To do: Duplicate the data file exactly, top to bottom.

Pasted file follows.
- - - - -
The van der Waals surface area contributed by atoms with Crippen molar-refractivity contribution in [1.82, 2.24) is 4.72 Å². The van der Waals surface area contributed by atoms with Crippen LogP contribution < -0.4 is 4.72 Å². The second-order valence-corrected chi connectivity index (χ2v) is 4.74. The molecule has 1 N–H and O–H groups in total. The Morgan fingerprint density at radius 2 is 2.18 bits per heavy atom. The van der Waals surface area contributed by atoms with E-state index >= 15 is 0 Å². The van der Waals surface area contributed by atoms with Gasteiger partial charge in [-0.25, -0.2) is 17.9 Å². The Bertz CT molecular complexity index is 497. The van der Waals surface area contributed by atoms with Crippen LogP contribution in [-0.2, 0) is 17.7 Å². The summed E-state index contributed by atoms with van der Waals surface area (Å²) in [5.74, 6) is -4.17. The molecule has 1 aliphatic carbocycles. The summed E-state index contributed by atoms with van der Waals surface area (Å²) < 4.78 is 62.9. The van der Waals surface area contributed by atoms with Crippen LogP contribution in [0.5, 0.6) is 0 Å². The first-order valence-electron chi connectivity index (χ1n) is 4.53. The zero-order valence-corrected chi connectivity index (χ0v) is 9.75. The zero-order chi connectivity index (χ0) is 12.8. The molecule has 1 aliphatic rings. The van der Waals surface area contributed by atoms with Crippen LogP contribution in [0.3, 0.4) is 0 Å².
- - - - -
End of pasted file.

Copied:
The van der Waals surface area contributed by atoms with Crippen molar-refractivity contribution in [1.82, 2.24) is 4.72 Å². The van der Waals surface area contributed by atoms with Crippen LogP contribution < -0.4 is 4.72 Å². The second-order valence-corrected chi connectivity index (χ2v) is 4.74. The molecule has 1 N–H and O–H groups in total. The Morgan fingerprint density at radius 2 is 2.18 bits per heavy atom. The van der Waals surface area contributed by atoms with E-state index >= 15 is 0 Å². The van der Waals surface area contributed by atoms with Gasteiger partial charge in [-0.25, -0.2) is 17.9 Å². The Bertz CT molecular complexity index is 497. The van der Waals surface area contributed by atoms with Crippen LogP contribution in [-0.2, 0) is 17.7 Å². The summed E-state index contributed by atoms with van der Waals surface area (Å²) in [5.74, 6) is -4.17. The molecule has 1 aliphatic carbocycles. The summed E-state index contributed by atoms with van der Waals surface area (Å²) < 4.78 is 62.9. The van der Waals surface area contributed by atoms with Crippen LogP contribution in [0.5, 0.6) is 0 Å². The first-order valence-electron chi connectivity index (χ1n) is 4.53. The zero-order valence-corrected chi connectivity index (χ0v) is 9.75. The zero-order chi connectivity index (χ0) is 12.8. The molecule has 1 aliphatic rings. The van der Waals surface area contributed by atoms with Crippen LogP contribution in [0.3, 0.4) is 0 Å².